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OpenMarket: Property Rights

  • Maya Angelou, Herb Jeffries, and the Freedom to Prosper

    June 4, 2014
    Competitive Enterprise Institute President Lawson Bader has said, "What CEI does, on a daily basis and at its core, is to celebrate and defend free enterprise," and "free enterprise is just another phrase for what I call the ‘freedom to prosper.'" Lawson makes it clear that "prosperity" does not necessarily mean accumulation of possessions, but enrichment of one’s own life and those of others through individual choice. Free enterprise means freedom to pursue various options, and "we who defend economic liberty view these endeavors with a non-judgmental eye, recognizing them as the choices free individuals make to realize their dreams,'" he writes. These thoughts on the freedom to prosper have been on my mind since last week after the passing of two individuals -- one of whom I was privileged to know -- who used what limited freedom...
  • The Premises of Net Neutrality

    May 19, 2014

    In the electric power industry, if you run an extension cord across the street to serve another, you go to jail. The local utility has a protected monopoly. We’ve put most of that "public utility" vision behind us in communications. Wired and wireless and satellite options abound for Internet service; we'll likely see blimps and communications drones, and who knows what else.

    Yet special interests still want the Federal Communications Commission (FCC) to regulate the content flows and grid infrastructure, the prices and services of the Internet via something called net neutrality. They actually are quite open about wanting government regulated monopoly power.

    The Internet as a utility, like the power company....

  • FCC's Internet Fast Lanes Should Outrun Net Neutrality Bias

    April 25, 2014
    The Federal Communications Commission (FCC) will issue proposed rules May 15, rules expected expected to allow premium pricing for Internet fast lanes alongside the lane we have now, for those willing to pay. The open-access tech utopians aren't amused; They see the Internet as some kind of magical public resource, as something that popped fully formed out of nowhere, and need never change. In the modern style, they have demands that others must fulfill, and want to set the terms for others' property deployment. The New York Times wrote,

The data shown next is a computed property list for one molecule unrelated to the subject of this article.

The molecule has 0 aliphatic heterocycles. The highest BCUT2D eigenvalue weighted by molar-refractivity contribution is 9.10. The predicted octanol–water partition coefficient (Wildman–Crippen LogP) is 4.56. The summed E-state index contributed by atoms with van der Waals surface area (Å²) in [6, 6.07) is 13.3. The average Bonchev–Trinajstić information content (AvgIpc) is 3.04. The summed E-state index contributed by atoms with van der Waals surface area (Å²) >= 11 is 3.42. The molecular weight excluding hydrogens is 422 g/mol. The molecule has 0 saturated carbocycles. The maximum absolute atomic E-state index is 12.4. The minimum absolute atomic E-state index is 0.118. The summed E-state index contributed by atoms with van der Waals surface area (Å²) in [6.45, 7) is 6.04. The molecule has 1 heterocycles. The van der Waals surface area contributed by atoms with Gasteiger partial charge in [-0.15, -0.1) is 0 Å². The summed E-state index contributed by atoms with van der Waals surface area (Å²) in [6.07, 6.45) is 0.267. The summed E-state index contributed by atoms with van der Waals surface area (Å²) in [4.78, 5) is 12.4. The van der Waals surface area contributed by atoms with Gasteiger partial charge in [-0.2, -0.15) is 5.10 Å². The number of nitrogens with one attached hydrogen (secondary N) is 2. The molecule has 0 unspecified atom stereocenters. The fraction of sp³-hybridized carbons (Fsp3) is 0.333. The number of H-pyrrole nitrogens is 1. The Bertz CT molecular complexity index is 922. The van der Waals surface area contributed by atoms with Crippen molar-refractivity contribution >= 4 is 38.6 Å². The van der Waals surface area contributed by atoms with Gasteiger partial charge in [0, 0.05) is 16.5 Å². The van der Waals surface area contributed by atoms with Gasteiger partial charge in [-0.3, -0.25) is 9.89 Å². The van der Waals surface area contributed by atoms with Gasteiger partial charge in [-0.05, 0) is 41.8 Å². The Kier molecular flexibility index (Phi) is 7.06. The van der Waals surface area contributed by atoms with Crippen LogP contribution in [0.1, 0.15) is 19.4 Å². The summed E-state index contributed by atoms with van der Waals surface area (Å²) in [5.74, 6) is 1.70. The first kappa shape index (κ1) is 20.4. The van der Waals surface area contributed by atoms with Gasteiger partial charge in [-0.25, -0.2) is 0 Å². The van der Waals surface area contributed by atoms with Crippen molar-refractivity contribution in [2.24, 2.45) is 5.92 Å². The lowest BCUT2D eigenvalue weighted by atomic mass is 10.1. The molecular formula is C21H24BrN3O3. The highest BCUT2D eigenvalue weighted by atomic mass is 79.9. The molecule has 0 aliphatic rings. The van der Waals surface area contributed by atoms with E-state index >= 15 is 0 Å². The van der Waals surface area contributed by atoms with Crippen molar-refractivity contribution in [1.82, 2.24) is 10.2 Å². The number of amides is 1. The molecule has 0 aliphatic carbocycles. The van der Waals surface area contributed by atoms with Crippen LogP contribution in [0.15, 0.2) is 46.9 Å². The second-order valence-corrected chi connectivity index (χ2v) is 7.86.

Dividing traffic on the Internet into fast and slow lanes is exactly what the Federal Communications Commission would do with its proposed regulations, unveiled this week. And no amount of reassurances about...
  • CEI Sues National Park Service and Interior Department under FOIA over Government Shutdown Documents

    April 23, 2014
    Last night, CEI filed suit against the United States Department of the Interior and the National Park Service for failing to produce documents in response to two pairs of Freedom of Information Act requests. Those requests, sent to them way back on October 9, dealt with these agencies' closures of private businesses and privately-run tourist attractions in the 2013 federal government shutdown, and also with their closures of public monuments and spaces, which are often open to the public even when no federal employee is on duty. The agencies have neither produced documents, nor set an estimated date for when they will be produced, nor indicated how many documents they might...
  • CEI, Former State Department Officials Defend Freedom of Contract in Supreme Court Case against Argentina

    April 17, 2014
    [caption id="attachment_74355" align="alignright" width="300"]Argentina President Cristina Kirchner Argentina President Cristina Kirchner[/caption] Can a country seeking to welsh on its debts invoke sovereign immunity to evade not just court orders to pay those debts, but also post-judgment discovery aimed at collecting on those judgments? Can it do so to prevent not just discovery directed at it, but also at third-party banks? Most importantly, perhaps, can it do so even though it contractually waived sovereign immunity? The answer is yes, according to...